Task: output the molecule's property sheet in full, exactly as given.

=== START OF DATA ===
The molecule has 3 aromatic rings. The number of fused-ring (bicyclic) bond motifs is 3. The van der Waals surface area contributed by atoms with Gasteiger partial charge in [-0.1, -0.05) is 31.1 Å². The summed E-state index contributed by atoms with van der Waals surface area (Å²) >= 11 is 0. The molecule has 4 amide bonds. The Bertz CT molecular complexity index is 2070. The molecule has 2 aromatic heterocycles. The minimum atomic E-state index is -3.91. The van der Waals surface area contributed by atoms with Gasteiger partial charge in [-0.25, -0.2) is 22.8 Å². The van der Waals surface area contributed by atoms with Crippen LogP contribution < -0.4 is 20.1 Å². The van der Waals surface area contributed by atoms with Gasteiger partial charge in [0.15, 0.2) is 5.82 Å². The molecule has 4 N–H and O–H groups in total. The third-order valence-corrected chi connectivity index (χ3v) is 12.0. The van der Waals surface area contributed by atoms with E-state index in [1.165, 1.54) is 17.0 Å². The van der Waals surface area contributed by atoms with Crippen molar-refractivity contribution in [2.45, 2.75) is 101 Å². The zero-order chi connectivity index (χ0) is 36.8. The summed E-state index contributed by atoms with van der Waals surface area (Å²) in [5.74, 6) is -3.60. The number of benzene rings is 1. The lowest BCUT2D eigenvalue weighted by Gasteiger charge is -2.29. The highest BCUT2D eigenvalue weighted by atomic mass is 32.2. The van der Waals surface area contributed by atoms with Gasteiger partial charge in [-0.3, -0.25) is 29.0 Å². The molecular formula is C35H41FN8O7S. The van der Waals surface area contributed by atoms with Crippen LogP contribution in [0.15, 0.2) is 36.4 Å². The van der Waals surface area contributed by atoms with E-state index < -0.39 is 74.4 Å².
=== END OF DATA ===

The molecule has 3 aromatic rings. The number of fused-ring (bicyclic) bond motifs is 3. The van der Waals surface area contributed by atoms with Gasteiger partial charge in [-0.1, -0.05) is 31.1 Å². The summed E-state index contributed by atoms with van der Waals surface area (Å²) >= 11 is 0. The molecule has 4 amide bonds. The Bertz CT molecular complexity index is 2070. The molecule has 2 aromatic heterocycles. The minimum atomic E-state index is -3.91. The van der Waals surface area contributed by atoms with Gasteiger partial charge in [-0.25, -0.2) is 22.8 Å². The van der Waals surface area contributed by atoms with Crippen LogP contribution < -0.4 is 20.1 Å². The van der Waals surface area contributed by atoms with Gasteiger partial charge in [0.15, 0.2) is 5.82 Å². The molecule has 4 N–H and O–H groups in total. The third-order valence-corrected chi connectivity index (χ3v) is 12.0. The van der Waals surface area contributed by atoms with E-state index in [1.165, 1.54) is 17.0 Å². The van der Waals surface area contributed by atoms with Crippen molar-refractivity contribution in [2.45, 2.75) is 101 Å². The zero-order chi connectivity index (χ0) is 36.8. The summed E-state index contributed by atoms with van der Waals surface area (Å²) in [5.74, 6) is -3.60. The number of benzene rings is 1. The lowest BCUT2D eigenvalue weighted by Gasteiger charge is -2.29. The highest BCUT2D eigenvalue weighted by atomic mass is 32.2. The van der Waals surface area contributed by atoms with Gasteiger partial charge in [-0.3, -0.25) is 29.0 Å². The molecular formula is C35H41FN8O7S. The van der Waals surface area contributed by atoms with Crippen LogP contribution in [0.15, 0.2) is 36.4 Å². The van der Waals surface area contributed by atoms with E-state index < -0.39 is 74.4 Å².